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Good diagnostic performance of MDS-MSA criteria against neuropathological diagnosis.

Virameteekul et al., more recently evaluated the validation of MDS-MSA (Movement Disorders Society-Multiple System Atrophy) diagnostic criteria (1)agains neuropathological diagnosis while comparing their diagnostic performance to previous criteria and diagnosis in clinical practice. Though the previous 2008 Gilman's MDS-MSA criteria were already performing very well in terms of specificity, the need to have new MSA criteria was directed towards having higher diagnostic sensitivity. In this present study, Virameteekul et al., (1)retrospectively analyzed patientswith  documented features of sporadic progressive adult-onset parkinsonism or cerebellar ataxia in between 2009 and 2019, and grouped them into MSA and non-MSA according to the neuropathological diagnosis. In this large retrospective review, the clinical diagnosis were re-evaluated through the MDS-MSA diagnostic criteria by defining early stage as “the onset of symptoms within 3 years”. The gold standard in the evaluation and comparison of diagnostic parameters such as sensitivity, specificity, positive/negative predictive value, and accuracy, with different criteria, was the neuropathological diagnosis. Clinically probable MDS-MSA showed excellent sensitivity (95.1%), specificity (94.0%), and accuracy (94.3%) at final disease stages. However, the sensitivity of clinical diagnosis at early stages in clinical practice was only 40.8%, with a diagnostic accuracy of 76.4%. This could be explained by atypical presentations of the sample. Notably, the present study did not validate the possible prodromal MSA category. Clinically established MDS-MSA criteria showed perfect specificity even at early stages. MDS –MSA criteria also provide a high diagnostic accuracy for both MSA – C (cerebellar) and MSA-P (parkinsonism). Apart from clinical practice, MDS-MSA criteria are suggested as useful tools for the selection of de novo MSA patients with a high level of certainty for clinical trials. Although this finding is optimistic, the need to have new MSA criteria was directed towards having higher diagnostic sensitivity, which has to be still to be demonstrated.

Key Points:

  • Among 318 patients with essential features for MSA, most common presentation was parkinsonism (n = 248, 77.9%), followed by cerebellar syndrome (n = 70,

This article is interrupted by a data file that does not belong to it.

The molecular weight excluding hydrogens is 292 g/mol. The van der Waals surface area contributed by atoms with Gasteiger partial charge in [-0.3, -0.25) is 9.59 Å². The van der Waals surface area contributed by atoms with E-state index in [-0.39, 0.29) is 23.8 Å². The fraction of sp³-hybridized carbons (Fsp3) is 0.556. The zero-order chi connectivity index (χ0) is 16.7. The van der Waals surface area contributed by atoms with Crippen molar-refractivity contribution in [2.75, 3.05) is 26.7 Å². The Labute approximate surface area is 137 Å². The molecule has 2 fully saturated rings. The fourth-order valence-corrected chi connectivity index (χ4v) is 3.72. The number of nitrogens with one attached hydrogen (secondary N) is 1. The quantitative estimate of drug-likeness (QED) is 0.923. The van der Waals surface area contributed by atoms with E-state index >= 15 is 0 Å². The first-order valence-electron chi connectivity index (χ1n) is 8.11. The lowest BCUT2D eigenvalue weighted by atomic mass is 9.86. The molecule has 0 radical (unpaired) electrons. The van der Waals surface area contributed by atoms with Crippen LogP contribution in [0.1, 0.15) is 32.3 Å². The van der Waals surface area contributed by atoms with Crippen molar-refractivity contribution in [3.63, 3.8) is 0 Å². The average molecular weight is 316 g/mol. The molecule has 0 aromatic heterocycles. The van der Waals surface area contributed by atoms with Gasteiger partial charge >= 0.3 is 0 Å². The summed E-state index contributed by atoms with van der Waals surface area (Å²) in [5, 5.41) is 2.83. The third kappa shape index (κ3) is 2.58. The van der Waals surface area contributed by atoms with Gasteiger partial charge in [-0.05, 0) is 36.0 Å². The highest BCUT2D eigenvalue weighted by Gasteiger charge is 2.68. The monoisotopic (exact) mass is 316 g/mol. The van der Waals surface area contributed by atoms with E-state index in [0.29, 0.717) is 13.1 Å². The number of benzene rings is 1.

• Pure autonomic failure preceded motor symptoms in 34 of 318 patients (10.7%).
  •  Clinically probable MDS-MSA final stages: sensitivity (95.1%), specificity (94.0%), and accuracy (94.3%)
  • Clinically probable MDS-MSA early stages: sensitivity (62.1%)


  1. Virameteekul S, Revesz T, Jaunmuktane Z, Warner TT, De Pablo-Fernández E. Pathological Validation of the MDS Criteria for the Diagnosis of Multiple System Atrophy. MovDisord 2023 Mar;38(3):444-452. doi: 10.1002/mds.29304.https://pubmed.ncbi.nlm.nih.gov/36606594/
  2. Osaki Y, Ben-Shlomo Y, Lees AJ, Wenning GK, Quinn NP. A validation exercise on the new consensus criteria for multiple systematrophy. MovDisord 2009;24(15):2272–2276. https://pubmed.ncbi.nlm.nih.gov/19845011/
  3. Gilman S, Wenning GK, Low PA, Brooks DJ, Mathias CJ, Trojanowski JQ, etal.Second consensus statement on the diagnosis of multiple system atrophy. Neurology. 2008; 71(9):670-6. https://www.ncbi.nlm.nih.gov/pmc/articles/PMC2676993/
  4. Wenning GK, Stankovic I, Vignatelli L, Fanciulli A, CalandraBuonaura G, Seppi K, et al. The Movement Disorder Society criteriafor the diagnosis of multiple system atrophy.MovDisord 2022;37(6):1131–1148. https://pubmed.ncbi.nlm.nih.gov/35445419/
  5. Miki Y, Foti SC, Asi YT, Tsushima E, Quinn N, Ling H, et al.Improving diagnostic accuracy of multiple system atrophy: a clinicopathological study. Brain 2019;142(9):2813–282. https://pubmed.ncbi.nlm.nih.gov/1564476/

Co- author: Anastasia Bougea, National and Kapodistrian University of Athens | uoa · Division of Neurology, Athens, Greece

Publish on behalf of the Scientific Panel on Movement disorders